EPA Budgets Shows Increase in State Partnership Funding

President Bush's $1.96 trillion budget released yesterday provides\r\nthe funds EPA needs to carry out its mission, "efficiently and\r\neffectively," according to EPA Administrator Christie Whitman.

President Bush''s $1.96 trillion budget released yesterday provides the funds EPA needs to carry out its mission, "efficiently and effectively," according to EPA Administrator Christie Whitman.

Of that $1.96 trillion budget, EPA is slotted to get $7.3 billion for fiscal year (FY) 2002, a $56 million increase over the budget request from last year.

"It reflects this administration''s commitment to build partnerships across America to make our air cleaner, our water purer and our land better protected," Whitman said at an EPA headquarters press conference.

Trying to focus more on state partnerships and less on the Bush Administration''s recent policy-making decisions regarding the environment, Whitman stressed that, "environmental experience and expertise are being developed every day in America''s communities and the sharing of that information in partnerships will help the agency to fulfill its mission."

Whitman said that state and tribal programs are the recipients of about half of EPA''s budget.

"Our proposed budget provides almost $3.3 billion in grants for states, tribes and other EPA partners," said Whitman. "That is a half-a-billion dollars more than was requested for there grants in 2001."

Included in that figure is a new $25 million program of state grants -- money to improve and bolster enforcement efforts in the states in the way that reflects state priorities.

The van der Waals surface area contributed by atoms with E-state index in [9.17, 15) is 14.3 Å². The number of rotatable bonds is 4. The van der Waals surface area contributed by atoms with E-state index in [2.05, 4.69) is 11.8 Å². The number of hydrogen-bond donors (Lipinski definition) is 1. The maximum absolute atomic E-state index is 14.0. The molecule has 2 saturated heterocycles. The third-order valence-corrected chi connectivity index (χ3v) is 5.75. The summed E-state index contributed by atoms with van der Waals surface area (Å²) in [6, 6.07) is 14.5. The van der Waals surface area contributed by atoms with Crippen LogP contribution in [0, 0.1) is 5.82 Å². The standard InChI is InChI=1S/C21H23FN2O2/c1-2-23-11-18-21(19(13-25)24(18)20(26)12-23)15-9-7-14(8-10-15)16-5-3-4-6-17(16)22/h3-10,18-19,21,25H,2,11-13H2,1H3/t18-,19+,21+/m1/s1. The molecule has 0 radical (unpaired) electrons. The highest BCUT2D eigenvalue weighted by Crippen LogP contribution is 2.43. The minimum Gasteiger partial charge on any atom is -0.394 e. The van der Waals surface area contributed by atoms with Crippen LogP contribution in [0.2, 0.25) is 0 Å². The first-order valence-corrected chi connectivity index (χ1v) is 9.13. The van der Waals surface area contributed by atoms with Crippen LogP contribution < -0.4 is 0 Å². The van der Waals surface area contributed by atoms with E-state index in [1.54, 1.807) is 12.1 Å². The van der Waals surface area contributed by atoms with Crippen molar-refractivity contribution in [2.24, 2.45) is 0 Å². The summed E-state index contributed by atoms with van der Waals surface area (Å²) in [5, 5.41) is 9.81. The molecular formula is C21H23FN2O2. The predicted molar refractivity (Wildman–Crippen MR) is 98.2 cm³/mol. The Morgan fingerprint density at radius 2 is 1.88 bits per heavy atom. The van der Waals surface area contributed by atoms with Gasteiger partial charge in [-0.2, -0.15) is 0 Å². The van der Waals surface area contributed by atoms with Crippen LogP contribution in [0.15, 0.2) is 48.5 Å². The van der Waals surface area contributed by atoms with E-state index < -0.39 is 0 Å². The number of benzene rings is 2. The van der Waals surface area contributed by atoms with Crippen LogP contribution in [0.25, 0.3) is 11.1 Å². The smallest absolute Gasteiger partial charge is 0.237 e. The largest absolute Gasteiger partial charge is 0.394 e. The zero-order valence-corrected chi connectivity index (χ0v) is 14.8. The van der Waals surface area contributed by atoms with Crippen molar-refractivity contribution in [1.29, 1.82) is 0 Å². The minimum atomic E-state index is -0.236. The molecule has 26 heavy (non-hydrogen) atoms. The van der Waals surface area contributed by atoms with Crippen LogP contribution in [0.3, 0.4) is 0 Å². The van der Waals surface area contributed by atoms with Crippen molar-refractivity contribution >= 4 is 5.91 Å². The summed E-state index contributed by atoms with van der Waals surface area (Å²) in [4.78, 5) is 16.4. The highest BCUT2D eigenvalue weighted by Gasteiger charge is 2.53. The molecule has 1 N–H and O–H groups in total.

"In some cases, that will mean prosecution," noted Whitman. "In others, it will mean compliance assistance. But no matter which course is chosen, it will produce the best possible result in each individual situation."

A second $25 million grant program is aimed at improvements to the states environmental information systems.

"When it comes to cleaning the environment, information is power -- the power to make the right decisions to achieve the best results," said Whitman.

The budget also invests $2.1 billion in grants to states for water infrastructure needs. The grants include:

  • Clean Water State Revolving Fund
  • Drinking Water State Revolving Fund
  • Sewer Overflow Control Grants

The budget continues funding for the Energy Star program that promotes energy-efficient building design and technologies for industry and school buildings.

Finally, Bush''s budget increases resources available for local brownfields rehabilitation to $97.7 million from the $92.6 million enacted in FY 2001.

"These funds will help turn around abandoned environmental eyesores into community assets all across America," said Whitman.

"I am proud of this budget -- proud of what it promises for the future health of America''s environment," she concluded.

by Virginia Sutcliffe

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